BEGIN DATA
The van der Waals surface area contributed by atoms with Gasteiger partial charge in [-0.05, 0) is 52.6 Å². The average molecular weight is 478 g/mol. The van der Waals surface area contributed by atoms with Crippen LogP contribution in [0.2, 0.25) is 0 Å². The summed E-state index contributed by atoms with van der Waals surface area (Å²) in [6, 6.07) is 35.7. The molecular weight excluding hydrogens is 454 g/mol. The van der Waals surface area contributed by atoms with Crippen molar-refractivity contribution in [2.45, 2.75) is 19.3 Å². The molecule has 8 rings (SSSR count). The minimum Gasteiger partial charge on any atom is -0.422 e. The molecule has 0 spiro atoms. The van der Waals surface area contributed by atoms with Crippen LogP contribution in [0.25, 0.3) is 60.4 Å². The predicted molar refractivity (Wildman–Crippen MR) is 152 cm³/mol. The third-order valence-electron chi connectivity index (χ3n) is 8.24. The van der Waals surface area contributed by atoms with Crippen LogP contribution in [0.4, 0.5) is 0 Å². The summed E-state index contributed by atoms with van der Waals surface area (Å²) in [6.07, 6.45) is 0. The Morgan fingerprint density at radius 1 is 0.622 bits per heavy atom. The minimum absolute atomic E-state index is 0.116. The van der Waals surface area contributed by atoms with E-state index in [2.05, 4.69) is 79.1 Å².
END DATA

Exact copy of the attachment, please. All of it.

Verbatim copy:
The van der Waals surface area contributed by atoms with Gasteiger partial charge in [-0.05, 0) is 52.6 Å². The average molecular weight is 478 g/mol. The van der Waals surface area contributed by atoms with Crippen LogP contribution in [0.2, 0.25) is 0 Å². The summed E-state index contributed by atoms with van der Waals surface area (Å²) in [6, 6.07) is 35.7. The molecular weight excluding hydrogens is 454 g/mol. The van der Waals surface area contributed by atoms with Crippen molar-refractivity contribution in [2.45, 2.75) is 19.3 Å². The molecule has 8 rings (SSSR count). The minimum Gasteiger partial charge on any atom is -0.422 e. The molecule has 0 spiro atoms. The van der Waals surface area contributed by atoms with Crippen LogP contribution in [0.25, 0.3) is 60.4 Å². The predicted molar refractivity (Wildman–Crippen MR) is 152 cm³/mol. The third-order valence-electron chi connectivity index (χ3n) is 8.24. The van der Waals surface area contributed by atoms with Crippen LogP contribution in [0.4, 0.5) is 0 Å². The summed E-state index contributed by atoms with van der Waals surface area (Å²) in [6.07, 6.45) is 0. The Morgan fingerprint density at radius 1 is 0.622 bits per heavy atom. The minimum absolute atomic E-state index is 0.116. The van der Waals surface area contributed by atoms with E-state index in [2.05, 4.69) is 79.1 Å².